172@29@17@143!~!172@29@0@53!~!|news|india|india-declines-proposal-to-test-russias-covid-19-vaccine-sputnik-v-in-large-study-5936091.html!~!news|moneycontrol|com!~!|controller|infinite_scroll_article.php!~!is_mobile=false
Moneycontrol
Watch experts decode 'The rise of ESG investing' on October 29 at 4pm. Register Now!
you are here: HomeNewsIndia
Last Updated : Oct 08, 2020 02:22 PM IST | Source: Reuters

India declines proposal to test Russia's COVID-19 vaccine Sputnik-V in large study

The RDIF, which is marketing the Sputnik V, and Dr Reddy’s Laboratories in September announced their partnership to run clinical trials and distribute the vaccine in India.

Reuters

India’s drug regulator has knocked back a proposal from Dr Reddy’s Laboratories Ltd to conduct a large study in the country to evaluate Russia’s Sputnik-V COVID-19 vaccine and has asked it to first test the vaccine in a smaller trial.

The recommendations by an expert panel of the Central Drugs Standard Control Organisation (CDSCO) noted that safety and immunogenicity data from early-stage studies being conducted overseas is small, with no inputs available on Indian participants.

India’s move comes as a setback for Russia’s plan to roll-out the vaccine even before full trials show how well it works, while pushing back its efforts to win approval for the vaccine in the country that leads the world on average number of new infections.

Close

India is expected to overtake the United States over the next several weeks as the country with the world’s largest number of cases.

COVID-19 Vaccine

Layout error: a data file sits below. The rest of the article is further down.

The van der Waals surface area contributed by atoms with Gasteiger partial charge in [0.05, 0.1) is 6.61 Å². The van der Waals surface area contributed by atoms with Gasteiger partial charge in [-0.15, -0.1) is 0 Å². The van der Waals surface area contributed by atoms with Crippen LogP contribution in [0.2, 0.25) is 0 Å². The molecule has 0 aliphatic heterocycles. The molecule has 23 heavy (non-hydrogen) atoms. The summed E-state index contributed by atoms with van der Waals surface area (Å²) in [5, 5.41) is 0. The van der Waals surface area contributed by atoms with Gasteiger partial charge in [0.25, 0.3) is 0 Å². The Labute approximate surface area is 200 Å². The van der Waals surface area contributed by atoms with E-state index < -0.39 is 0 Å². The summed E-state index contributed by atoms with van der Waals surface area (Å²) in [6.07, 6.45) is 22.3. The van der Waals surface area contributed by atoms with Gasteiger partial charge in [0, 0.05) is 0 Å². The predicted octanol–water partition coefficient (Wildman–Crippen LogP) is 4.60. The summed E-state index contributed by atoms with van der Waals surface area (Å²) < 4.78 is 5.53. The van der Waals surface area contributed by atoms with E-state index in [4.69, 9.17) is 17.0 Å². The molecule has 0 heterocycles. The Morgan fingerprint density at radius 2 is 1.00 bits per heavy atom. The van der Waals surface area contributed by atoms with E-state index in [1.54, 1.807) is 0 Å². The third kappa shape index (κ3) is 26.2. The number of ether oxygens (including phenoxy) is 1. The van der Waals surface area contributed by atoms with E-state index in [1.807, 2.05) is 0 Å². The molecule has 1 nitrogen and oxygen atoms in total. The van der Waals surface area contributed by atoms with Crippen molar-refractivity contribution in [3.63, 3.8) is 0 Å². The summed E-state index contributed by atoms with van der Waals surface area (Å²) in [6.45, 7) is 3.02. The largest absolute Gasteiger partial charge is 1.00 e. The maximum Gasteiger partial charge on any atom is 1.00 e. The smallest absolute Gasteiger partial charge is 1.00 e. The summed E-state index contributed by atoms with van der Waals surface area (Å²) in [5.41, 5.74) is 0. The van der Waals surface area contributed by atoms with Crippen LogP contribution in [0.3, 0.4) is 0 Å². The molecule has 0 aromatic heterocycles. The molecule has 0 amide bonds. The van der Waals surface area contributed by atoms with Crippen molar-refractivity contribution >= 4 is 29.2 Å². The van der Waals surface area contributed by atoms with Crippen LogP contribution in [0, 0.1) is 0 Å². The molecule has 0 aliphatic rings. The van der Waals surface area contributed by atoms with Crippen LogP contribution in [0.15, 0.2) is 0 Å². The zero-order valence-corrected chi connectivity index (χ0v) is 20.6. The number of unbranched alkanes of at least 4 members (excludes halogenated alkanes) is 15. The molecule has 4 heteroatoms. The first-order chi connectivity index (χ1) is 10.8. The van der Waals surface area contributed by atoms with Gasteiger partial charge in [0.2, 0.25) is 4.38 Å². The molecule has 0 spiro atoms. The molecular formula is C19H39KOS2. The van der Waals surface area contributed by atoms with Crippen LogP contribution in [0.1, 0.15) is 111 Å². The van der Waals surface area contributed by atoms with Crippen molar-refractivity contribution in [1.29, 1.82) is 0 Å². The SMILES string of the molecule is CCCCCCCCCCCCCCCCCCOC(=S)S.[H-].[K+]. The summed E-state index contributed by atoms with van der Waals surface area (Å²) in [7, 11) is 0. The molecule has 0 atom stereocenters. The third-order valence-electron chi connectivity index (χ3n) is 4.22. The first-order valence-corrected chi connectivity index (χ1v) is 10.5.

Frequently Asked Questions

View more
How does a vaccine work?

A vaccine works by mimicking a natural infection. A vaccine not only induces immune response to protect people from any future COVID-19 infection, but also helps quickly build herd immunity to put an end to the pandemic. Herd immunity occurs when a sufficient percentage of a population becomes immune to a disease, making the spread of disease from person to person unlikely. The good news is that SARS-CoV-2 virus has been fairly stable, which increases the viability of a vaccine.

How many types of vaccines are there?

There are broadly four types of vaccine — one, a vaccine based on the whole virus (this could be either inactivated, or an attenuated [weakened] virus vaccine); two, a non-replicating viral vector vaccine that uses a benign virus as vector that carries the antigen of SARS-CoV; three, nucleic-acid vaccines that have genetic material like DNA and RNA of antigens like spike protein given to a person, helping human cells decode genetic material and produce the vaccine; and four, protein subunit vaccine wherein the recombinant proteins of SARS-COV-2 along with an adjuvant (booster) is given as a vaccine.

What does it take to develop a vaccine of this kind?

Vaccine development is a long, complex process. Unlike drugs that are given to people with a diseased, vaccines are given to healthy people and also vulnerable sections such as children, pregnant women and the elderly. So rigorous tests are compulsory. History says that the fastest time it took to develop a vaccine is five years, but it usually takes double or sometimes triple that time.

View more
Show

The Russian Direct Investment Fund (RDIF), which is marketing the Sputnik V, and Dr Reddy’s Laboratories in September announced their partnership to run clinical trials and distribute the vaccine in India.

Russia was the first country to grant regulatory approval for a novel coronavirus vaccine, and did so before large-scale trials were complete, stirring concerns among scientists and doctors about the safety and efficacy of the shot.

RDIF and Dr Reddy’s did not immediately reply to Reuters’ requests for comment outside business hours.
First Published on Oct 8, 2020 07:37 am
Sections